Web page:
Why Tokyo 2020 postponement is a blessing for Manangoi


Kenya's Elijah Motonei Manangoi celebrates winning the final of the men's 1500m athletics event at ...
(FILE)Kenya's Elijah Motonei Manangoi celebrates winning the final of the men's 1500m athletics event at the 2017 IAAF World Championships at the London Stadium in London on August 13, 2017. / AFP PHOTO / Adrian DENNIS

In Summary

  • The postponement of this year's Tokyo Olympics came as a blessing in disguise to former 1500m world champion Elijah Manangoi, as he now has time to train and recover fully from an injury which denied him a chance to defend the world title which he won at the 2017 World Athletics Championship in London.
  • The 27-year-old missed the 2019 Doha Worlds with an ankle injury which he picked in training, and was racing against time to be fit for the Japan showpiece, though his chances appeared very remote.
Philip Muchiri in Nairobi

The postponement of this year’s Tokyo Olympics came as a blessing in disguise to former 1500m world champion Elijah Manangoi, as he now has time to train and recover fully from an injury which denied him a chance to defend the world title which he won at the 2017 World Athletics Championship in London.

The 27-year-old missed the 2019 Doha Worlds with an ankle injury which he picked in training, and was racing against time to be fit for the Japan showpiece, though his chances appeared very remote.

However, thanks to Covid -19 pandemic, he has abundant time to recover and hit shape, in preparation for future assignments.

The global pandemic has shut global sports leading to the postponement of the Tokyo Games as well as other sporting events.

“I was trying to rush with my coach in the gym. I was also doing lots of hill work and speed work so that I can register good time for qualification to the Olympics, but by then, I would say, I had recovered up to 70 percent and the postponement is a blessing in disguise; it has given me more time to prepare so I’m happy,” Manangoi enthused.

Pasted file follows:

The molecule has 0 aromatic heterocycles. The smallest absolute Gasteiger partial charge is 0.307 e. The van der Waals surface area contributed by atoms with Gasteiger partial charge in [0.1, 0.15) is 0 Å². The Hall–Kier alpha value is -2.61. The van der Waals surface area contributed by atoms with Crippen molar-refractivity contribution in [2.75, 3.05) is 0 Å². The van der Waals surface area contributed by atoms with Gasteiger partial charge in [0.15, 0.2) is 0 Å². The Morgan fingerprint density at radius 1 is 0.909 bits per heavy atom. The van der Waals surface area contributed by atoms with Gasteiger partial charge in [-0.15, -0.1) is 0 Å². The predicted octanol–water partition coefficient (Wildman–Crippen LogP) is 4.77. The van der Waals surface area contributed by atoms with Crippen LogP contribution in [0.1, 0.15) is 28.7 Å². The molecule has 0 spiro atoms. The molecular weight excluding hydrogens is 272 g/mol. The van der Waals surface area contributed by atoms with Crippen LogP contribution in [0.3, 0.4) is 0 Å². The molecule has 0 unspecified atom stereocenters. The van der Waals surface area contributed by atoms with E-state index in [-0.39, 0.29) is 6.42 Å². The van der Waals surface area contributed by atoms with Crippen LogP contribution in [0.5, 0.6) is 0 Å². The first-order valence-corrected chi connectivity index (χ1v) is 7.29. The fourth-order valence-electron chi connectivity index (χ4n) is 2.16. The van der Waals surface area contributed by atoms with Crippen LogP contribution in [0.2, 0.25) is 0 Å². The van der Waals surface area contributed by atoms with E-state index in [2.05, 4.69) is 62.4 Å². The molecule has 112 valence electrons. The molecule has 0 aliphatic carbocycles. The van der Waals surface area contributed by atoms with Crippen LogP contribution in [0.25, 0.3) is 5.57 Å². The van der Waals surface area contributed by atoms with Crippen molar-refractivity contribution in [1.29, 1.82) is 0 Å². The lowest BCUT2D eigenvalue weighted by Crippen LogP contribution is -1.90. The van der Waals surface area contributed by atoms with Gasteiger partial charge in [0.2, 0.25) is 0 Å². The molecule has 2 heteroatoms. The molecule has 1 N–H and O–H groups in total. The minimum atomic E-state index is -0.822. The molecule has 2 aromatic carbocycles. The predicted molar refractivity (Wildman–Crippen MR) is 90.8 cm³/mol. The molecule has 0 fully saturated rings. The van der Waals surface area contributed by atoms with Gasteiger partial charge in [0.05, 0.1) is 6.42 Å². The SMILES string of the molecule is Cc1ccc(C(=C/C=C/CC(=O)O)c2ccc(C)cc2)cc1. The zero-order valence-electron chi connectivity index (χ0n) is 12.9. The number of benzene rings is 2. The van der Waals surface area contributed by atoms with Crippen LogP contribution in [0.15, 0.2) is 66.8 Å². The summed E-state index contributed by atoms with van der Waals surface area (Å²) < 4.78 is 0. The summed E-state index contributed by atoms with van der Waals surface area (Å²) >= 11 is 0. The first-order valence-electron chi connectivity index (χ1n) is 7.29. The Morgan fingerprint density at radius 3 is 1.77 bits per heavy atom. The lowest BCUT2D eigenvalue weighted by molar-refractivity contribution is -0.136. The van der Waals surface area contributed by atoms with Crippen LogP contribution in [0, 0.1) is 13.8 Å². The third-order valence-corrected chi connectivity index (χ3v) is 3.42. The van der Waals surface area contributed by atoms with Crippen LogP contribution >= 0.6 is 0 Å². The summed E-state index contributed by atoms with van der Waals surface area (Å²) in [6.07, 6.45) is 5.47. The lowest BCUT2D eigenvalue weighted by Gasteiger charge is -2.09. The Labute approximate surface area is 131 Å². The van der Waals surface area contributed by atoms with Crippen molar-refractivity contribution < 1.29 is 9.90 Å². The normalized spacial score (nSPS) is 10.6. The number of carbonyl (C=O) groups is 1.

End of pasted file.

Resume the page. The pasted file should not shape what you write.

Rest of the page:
He says despite the partial lockdown in the country and closure of Athletics training camps due to the pandemic, he’s done his best to remain fit, as he has never overcome missing Doha 2019.

“I have never stopped training especially the morning run and speed work; the coach keeps in touch every time. At the moment I’m doing well though not at 100 percent,” he said, adding:  “I can say I have maintained the shape I had in camp.”

He is however optimistic of returning to camp as early as next month if the situation in the country improves.

“My hope is for the Government to lift the lockdown early next month so that we can go back to normal training because the calendar is out and we need time to train.  Its only two months to prepare before the season begins in August and an athlete need more time to prepare; my hope is for the pandemic to end,” he concluded.

With Manangoi’s absence at Doha, another Kenyan, Timothy Cheruiyot ran 3:29.26, finishing more than two seconds clear of anyone else to claim the cherished gold medal.

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Story By Philip Muchiri
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